In this issue, authors discuss Maria Woodworth Etter, a key figure in the founding of Pentecostalism, parallells between the well-know story of John 7:53-8:11 and abuse of women across the centuries, and healthier approaches…
Please know that each issue of Priscilla Papers is a team effort. In addition to CBE staff both female and male, our team of peer reviewers consists of six women and five men. Women influence every item we publish.
Maria Woodworth Etter, known both as the Trance Evangelist and the Mother of the Pentecostal movement, lived and preached in an era when women were required to be silent in church and submit to their husbands.
1 Cor 11:2–16 touches on questions of creation and the nature of God and has been influential not only in the role of men and women in worship, but more fundamentally in the relations of man and woman to one another and to God.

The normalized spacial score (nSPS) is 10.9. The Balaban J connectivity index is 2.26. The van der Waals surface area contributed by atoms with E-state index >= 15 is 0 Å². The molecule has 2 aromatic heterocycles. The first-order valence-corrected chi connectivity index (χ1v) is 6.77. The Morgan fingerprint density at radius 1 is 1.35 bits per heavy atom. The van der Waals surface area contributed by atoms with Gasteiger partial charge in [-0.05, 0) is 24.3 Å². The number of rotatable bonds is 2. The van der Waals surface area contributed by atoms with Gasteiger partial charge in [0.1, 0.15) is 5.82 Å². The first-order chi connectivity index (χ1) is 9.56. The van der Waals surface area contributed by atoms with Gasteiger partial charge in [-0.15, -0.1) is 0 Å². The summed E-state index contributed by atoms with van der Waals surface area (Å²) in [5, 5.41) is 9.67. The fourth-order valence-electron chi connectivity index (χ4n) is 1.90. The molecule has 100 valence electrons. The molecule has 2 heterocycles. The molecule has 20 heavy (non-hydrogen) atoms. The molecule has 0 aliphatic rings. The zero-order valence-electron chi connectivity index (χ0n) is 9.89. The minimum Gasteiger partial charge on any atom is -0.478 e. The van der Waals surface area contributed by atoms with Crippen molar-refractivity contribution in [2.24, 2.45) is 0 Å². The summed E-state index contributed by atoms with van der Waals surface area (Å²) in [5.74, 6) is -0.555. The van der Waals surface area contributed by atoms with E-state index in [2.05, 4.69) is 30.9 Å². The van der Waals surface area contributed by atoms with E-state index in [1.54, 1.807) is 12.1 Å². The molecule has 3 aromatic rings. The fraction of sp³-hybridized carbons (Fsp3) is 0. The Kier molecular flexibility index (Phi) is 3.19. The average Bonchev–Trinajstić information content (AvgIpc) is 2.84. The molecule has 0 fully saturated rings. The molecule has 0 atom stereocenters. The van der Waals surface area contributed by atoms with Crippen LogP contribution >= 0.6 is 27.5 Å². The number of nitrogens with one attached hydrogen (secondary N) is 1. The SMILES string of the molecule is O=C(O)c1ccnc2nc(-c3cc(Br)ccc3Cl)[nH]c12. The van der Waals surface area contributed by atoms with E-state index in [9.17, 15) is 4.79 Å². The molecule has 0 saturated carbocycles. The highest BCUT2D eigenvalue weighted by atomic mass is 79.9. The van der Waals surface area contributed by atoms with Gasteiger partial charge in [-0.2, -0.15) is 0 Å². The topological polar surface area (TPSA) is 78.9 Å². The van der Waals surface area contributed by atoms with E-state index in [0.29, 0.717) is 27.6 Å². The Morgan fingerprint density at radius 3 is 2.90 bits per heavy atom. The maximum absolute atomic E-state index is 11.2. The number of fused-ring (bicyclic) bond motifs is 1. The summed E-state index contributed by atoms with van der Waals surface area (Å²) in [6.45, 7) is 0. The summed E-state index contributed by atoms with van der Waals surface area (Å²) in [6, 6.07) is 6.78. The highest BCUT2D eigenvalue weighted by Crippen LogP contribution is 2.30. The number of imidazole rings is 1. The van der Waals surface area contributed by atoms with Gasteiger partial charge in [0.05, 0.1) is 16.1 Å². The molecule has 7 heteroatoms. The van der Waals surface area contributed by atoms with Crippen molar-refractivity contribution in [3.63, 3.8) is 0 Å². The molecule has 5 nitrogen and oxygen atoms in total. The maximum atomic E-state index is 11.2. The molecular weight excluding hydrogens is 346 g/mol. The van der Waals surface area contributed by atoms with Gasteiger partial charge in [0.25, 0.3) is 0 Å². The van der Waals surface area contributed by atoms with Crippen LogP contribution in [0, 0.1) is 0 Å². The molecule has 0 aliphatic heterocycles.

Many evangelicals do not know how to read the very texts they claim establish their distinctive identity. Far from viewing the biblical texts too reverently typical evangelical approaches fail to respect the text enough.
Paula Gooder presents an imaginative telling of the life and ministry of Phoebe. She states that her purpose in writing this story is not simply to provide an entertaining novel, but also to inform readers of the reality behind the NT text.
Giles, a longtime egalitarian, establishes what the Bible actually teaches by critiquing biblical arguments for the permanent subordination of women; in other words, Giles critiques complementarian theology and methodology.